MS. MINEHAN. I certainly think that at the August discussion we need to settle on the policy, the underlying goals, and all of that. I, for one, am looking forward to an October discussion of inflation targeting about as much as I would be looking forward to a root canal. [Laughter] I would be happy to put it off for a standard two-day meeting in January. I know I’m in a minority on this one, but I just wanted to register how much I’m looking forward to this. [Laughter]
FUCK, I know, it's really hard to decide how deep you're going to financially assrape us that quarter, Cathy, I'm so grateful you suffered through that for our sake. I don't even want to think about how much $1 got me in 2006 compared to now.
Check out the explanation then NY Fed Markets head Dino Kos - who bailed in 2006 just before the whole thing blew up - gives for the explosion of exotic credit instruments, which were big in 2006 if you don't recall:
CHAIRMAN BERNANKE. Governor Bies.
MS. BIES. Thank you, Mr. Chairman. Dino, regarding the last graph you showed, leveraged-loan growth, especially in the share held outside banks, has been happening even though, as you show, high-yield bond issuance really has been running in a fairly normal range. What is making these loan deals so much more attractive to investors?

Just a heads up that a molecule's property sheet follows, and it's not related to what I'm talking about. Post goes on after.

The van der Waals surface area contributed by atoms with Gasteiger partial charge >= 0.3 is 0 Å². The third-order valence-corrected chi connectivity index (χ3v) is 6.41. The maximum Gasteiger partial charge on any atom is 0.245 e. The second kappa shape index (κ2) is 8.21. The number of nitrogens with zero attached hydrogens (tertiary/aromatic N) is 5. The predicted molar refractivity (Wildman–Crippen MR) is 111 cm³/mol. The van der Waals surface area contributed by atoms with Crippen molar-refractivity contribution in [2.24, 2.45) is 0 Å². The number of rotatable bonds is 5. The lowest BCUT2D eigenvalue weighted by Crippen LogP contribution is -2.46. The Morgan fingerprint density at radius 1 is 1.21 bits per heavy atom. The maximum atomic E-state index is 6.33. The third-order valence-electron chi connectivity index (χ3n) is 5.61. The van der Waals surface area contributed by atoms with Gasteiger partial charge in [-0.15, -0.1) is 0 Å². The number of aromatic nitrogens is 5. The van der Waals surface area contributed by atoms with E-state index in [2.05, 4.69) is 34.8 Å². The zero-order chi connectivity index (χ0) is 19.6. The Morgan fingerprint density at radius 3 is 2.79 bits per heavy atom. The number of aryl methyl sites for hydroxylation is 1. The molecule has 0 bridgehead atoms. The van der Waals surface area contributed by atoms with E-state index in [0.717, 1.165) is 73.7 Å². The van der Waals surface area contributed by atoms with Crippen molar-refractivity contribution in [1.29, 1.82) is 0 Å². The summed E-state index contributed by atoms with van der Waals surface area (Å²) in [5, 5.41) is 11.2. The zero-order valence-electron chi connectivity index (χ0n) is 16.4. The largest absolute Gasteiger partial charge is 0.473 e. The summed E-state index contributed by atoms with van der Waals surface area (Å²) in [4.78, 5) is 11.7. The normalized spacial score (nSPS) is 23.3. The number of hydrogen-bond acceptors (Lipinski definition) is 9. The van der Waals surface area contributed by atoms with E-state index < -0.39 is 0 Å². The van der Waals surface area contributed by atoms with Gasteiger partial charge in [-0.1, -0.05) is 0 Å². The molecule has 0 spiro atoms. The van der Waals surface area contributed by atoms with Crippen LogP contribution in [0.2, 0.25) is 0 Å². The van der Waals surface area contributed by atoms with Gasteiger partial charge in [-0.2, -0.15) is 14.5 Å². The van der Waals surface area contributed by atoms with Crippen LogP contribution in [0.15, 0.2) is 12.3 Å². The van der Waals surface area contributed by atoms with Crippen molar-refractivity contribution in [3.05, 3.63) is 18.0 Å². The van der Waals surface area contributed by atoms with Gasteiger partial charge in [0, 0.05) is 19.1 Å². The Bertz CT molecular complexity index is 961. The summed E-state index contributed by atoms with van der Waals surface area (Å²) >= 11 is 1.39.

MR. KOS. The cynic in me would say that a lot of money has been allocated into the credit space. A lot of money has gone into things like credit-default and credit-derivative products. Investors want exposure to credit to enhance yield. They are getting that exposure more and more through derivatives. You need supply to feed those structures, and so, as it were, demand to some degree is creating the supply. That’s one version of events. A second version is that the covenants are easier to negotiate and somewhat easier in general or less stringent than what you might get in the bond market. Third, it might just be cheaper to go out and structure these types of borrowings with a small group of lenders as opposed to going out and actually marketing a bond issue.
2006 is the tip of the iceberg, people, wait until next year when we get to see 2007.